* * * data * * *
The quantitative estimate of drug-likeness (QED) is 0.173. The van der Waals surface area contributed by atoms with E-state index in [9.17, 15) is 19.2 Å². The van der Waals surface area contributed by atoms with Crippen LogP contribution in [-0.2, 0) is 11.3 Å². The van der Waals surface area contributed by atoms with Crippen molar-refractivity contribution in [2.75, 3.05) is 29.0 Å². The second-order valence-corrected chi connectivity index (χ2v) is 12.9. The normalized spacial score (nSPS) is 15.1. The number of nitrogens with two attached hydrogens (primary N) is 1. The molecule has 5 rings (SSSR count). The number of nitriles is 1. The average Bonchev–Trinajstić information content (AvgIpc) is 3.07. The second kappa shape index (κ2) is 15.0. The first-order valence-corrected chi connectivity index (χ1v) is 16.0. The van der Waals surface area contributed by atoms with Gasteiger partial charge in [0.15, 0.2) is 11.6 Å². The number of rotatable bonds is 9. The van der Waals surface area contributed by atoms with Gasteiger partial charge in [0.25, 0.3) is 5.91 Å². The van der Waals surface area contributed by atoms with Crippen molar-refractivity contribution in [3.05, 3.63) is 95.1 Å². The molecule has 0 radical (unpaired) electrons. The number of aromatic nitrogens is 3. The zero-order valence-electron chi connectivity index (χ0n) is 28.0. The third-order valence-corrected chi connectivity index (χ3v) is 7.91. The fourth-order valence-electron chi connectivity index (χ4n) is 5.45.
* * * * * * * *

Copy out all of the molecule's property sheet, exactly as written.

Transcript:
The quantitative estimate of drug-likeness (QED) is 0.173. The van der Waals surface area contributed by atoms with E-state index in [9.17, 15) is 19.2 Å². The van der Waals surface area contributed by atoms with Crippen LogP contribution in [-0.2, 0) is 11.3 Å². The van der Waals surface area contributed by atoms with Crippen molar-refractivity contribution in [2.75, 3.05) is 29.0 Å². The second-order valence-corrected chi connectivity index (χ2v) is 12.9. The normalized spacial score (nSPS) is 15.1. The number of nitrogens with two attached hydrogens (primary N) is 1. The molecule has 5 rings (SSSR count). The number of nitriles is 1. The average Bonchev–Trinajstić information content (AvgIpc) is 3.07. The second kappa shape index (κ2) is 15.0. The first-order valence-corrected chi connectivity index (χ1v) is 16.0. The van der Waals surface area contributed by atoms with Gasteiger partial charge in [0.15, 0.2) is 11.6 Å². The number of rotatable bonds is 9. The van der Waals surface area contributed by atoms with Gasteiger partial charge in [0.25, 0.3) is 5.91 Å². The van der Waals surface area contributed by atoms with Crippen molar-refractivity contribution in [3.05, 3.63) is 95.1 Å². The molecule has 0 radical (unpaired) electrons. The number of aromatic nitrogens is 3. The zero-order valence-electron chi connectivity index (χ0n) is 28.0. The third-order valence-corrected chi connectivity index (χ3v) is 7.91. The fourth-order valence-electron chi connectivity index (χ4n) is 5.45.